Appeal from the Judgment of Sentence entered October 8, 1985, Court of Common Pleas, Philadelphia County, Criminal Division at No. 2709/10 April 1984.
Jeffrey P. Shender, Assistant Public Defender, Philadelphia, for appellant.
Laurie Magid, Assistant District Attorney, Philadelphia, for Com., appellee.
Cirillo, President Judge, and Cavanaugh, Brosky, Del Sole, Montemuro, Tamilia, Kelly, Popovich and Johnson, JJ.
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Appellant James Neely was convicted by jury of recklessly endangering another person and of possessing an instrument of crime. He appeals from the judgment of sentence. Neely asserts that the trial court erred by failing to include
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in its reputation evidence jury charge the words "character testimony in and of itself is such as to create a reasonable doubt." Prior Superior Court panels have found reversible error where the trial court failed to charge that reputation evidence may in itself raise a reasonable doubt about the defendant's guilt. Because these cases appear to misinterpret Pennsylvania Supreme Court decisions, we have granted en banc review to resolve the apparent conflict.
On the night of February 15, 1984 Neely encountered complainant Donald Williams, an off-duty deputy sheriff, who was walking his dog without a leash. Neely pulled out a knife and threatened to use it on the dog. When Williams produced his badge and drew a gun, Neely began to slash at Williams' face with the knife and Williams fired a warning shot. Neighbors summoned the police. Neely attempted to flee over a fence. He fell off the fence towards Williams with his knife still drawn, causing Williams to fire his gun and hit Neely in the leg. Neely continued to run until police told him repeatedly to halt. A knife was recovered in the grass nearby.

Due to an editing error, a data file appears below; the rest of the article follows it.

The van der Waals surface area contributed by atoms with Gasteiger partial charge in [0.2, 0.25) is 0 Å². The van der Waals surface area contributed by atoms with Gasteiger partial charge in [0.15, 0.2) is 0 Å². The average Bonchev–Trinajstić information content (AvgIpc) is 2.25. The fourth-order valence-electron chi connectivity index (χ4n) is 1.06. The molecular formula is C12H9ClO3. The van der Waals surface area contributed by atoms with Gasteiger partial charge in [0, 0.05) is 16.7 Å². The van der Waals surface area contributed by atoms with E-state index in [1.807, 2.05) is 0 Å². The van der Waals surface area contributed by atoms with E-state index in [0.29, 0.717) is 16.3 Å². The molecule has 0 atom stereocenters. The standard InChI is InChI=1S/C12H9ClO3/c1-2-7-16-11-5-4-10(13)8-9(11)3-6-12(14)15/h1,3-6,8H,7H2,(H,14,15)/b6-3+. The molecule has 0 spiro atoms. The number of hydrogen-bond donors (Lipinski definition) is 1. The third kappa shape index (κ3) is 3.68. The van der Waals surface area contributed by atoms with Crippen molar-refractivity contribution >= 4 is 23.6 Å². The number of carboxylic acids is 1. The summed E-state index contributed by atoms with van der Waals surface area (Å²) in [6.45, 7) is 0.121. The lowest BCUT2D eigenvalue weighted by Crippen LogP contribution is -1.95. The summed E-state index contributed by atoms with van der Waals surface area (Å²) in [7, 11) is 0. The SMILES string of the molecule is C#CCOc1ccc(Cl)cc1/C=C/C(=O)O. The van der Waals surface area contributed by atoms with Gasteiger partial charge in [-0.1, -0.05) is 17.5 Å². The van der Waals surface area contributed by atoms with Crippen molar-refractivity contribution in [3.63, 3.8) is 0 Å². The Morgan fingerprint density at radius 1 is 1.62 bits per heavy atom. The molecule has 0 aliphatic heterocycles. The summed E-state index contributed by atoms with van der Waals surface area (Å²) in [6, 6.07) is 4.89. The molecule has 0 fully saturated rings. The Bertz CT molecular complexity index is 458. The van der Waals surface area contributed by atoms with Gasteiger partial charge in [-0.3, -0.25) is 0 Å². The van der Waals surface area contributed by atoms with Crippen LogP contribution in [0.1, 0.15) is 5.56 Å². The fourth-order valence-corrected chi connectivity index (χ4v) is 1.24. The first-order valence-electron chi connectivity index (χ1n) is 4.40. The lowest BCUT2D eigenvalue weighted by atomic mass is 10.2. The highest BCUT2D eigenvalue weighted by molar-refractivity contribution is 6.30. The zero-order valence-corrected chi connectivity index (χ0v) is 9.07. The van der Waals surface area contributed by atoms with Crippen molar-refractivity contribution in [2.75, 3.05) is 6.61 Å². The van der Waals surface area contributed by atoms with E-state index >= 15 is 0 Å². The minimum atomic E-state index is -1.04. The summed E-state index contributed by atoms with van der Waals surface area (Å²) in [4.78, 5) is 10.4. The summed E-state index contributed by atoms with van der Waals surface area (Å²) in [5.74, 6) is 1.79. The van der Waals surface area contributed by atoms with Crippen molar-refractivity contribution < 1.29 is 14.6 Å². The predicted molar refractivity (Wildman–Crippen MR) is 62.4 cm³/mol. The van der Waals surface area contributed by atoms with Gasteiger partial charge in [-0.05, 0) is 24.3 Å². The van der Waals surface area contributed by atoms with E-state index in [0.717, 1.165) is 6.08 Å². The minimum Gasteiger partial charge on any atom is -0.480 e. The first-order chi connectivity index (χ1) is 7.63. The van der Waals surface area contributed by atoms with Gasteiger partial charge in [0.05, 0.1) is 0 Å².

Neely was charged by information with recklessly endangering another person, possessing an instrument of crime and aggravated assault. At trial before the Honorable Lynne M. Abraham, Neely produced two character witnesses who testified to his good reputation as a peaceful and law-abiding person. Neely himself also gave lengthy testimony, claiming that he drew the knife to protect himself from a possible attack from the unleashed dog. The trial court's charge to the jury included the following instructions on reputation evidence:
Evidence of good character is very important testimony, because the law says that when a person has a prior good reputation in the community, that person is not likely to commit a crime that's against that person's nature. Evidence of good character is material essential testimony in determining the guilt or innocence of the defendant. This kind of testimony as to the defendant's good character is not to be made light of. It's not a mere make-weight
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thrown in to fill out the case or fill in a gap. It's affirmative, substantive testimony to be weighed and considered by the jury in connection with all the other evidence in the case as bearing upon the question of whether or not the Commonwealth has or has not established the guilt of the defendant as he stands charged beyond a reasonable doubt.
N.T., 7/25/85 at 598. This elicited an objection from Neely's counsel who argued that Neely was entitled to an instruction that "character testimony in and of itself is such [as] to create a reasonable doubt." N.T., supra, at 606. The trial court declined to alter the instruction.